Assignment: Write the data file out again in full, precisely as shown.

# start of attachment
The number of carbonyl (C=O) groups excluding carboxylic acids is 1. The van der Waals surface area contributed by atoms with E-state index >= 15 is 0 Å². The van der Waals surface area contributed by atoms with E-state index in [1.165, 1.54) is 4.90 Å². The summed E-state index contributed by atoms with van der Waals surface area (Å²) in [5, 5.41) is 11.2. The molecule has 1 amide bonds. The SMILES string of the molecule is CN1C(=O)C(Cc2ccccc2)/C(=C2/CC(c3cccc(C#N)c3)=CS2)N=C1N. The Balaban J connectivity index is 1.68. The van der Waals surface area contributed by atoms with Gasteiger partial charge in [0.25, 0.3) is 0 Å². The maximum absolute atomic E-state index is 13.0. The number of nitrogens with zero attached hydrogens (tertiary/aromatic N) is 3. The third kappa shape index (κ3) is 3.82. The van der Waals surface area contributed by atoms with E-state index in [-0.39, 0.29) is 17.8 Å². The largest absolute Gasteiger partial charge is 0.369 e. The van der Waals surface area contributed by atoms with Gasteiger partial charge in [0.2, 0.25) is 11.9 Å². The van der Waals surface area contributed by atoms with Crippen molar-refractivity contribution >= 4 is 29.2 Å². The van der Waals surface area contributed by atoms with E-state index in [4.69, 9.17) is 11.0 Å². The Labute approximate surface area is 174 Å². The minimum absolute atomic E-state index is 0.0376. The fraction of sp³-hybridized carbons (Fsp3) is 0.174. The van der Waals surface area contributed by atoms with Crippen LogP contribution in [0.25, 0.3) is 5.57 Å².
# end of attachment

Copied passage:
The number of carbonyl (C=O) groups excluding carboxylic acids is 1. The van der Waals surface area contributed by atoms with E-state index >= 15 is 0 Å². The van der Waals surface area contributed by atoms with E-state index in [1.165, 1.54) is 4.90 Å². The summed E-state index contributed by atoms with van der Waals surface area (Å²) in [5, 5.41) is 11.2. The molecule has 1 amide bonds. The SMILES string of the molecule is CN1C(=O)C(Cc2ccccc2)/C(=C2/CC(c3cccc(C#N)c3)=CS2)N=C1N. The Balaban J connectivity index is 1.68. The van der Waals surface area contributed by atoms with Gasteiger partial charge in [0.25, 0.3) is 0 Å². The maximum absolute atomic E-state index is 13.0. The number of nitrogens with zero attached hydrogens (tertiary/aromatic N) is 3. The third kappa shape index (κ3) is 3.82. The van der Waals surface area contributed by atoms with E-state index in [-0.39, 0.29) is 17.8 Å². The largest absolute Gasteiger partial charge is 0.369 e. The van der Waals surface area contributed by atoms with Gasteiger partial charge in [0.2, 0.25) is 11.9 Å². The van der Waals surface area contributed by atoms with Crippen molar-refractivity contribution >= 4 is 29.2 Å². The van der Waals surface area contributed by atoms with E-state index in [4.69, 9.17) is 11.0 Å². The Labute approximate surface area is 174 Å². The minimum absolute atomic E-state index is 0.0376. The fraction of sp³-hybridized carbons (Fsp3) is 0.174. The van der Waals surface area contributed by atoms with Crippen LogP contribution in [0.25, 0.3) is 5.57 Å².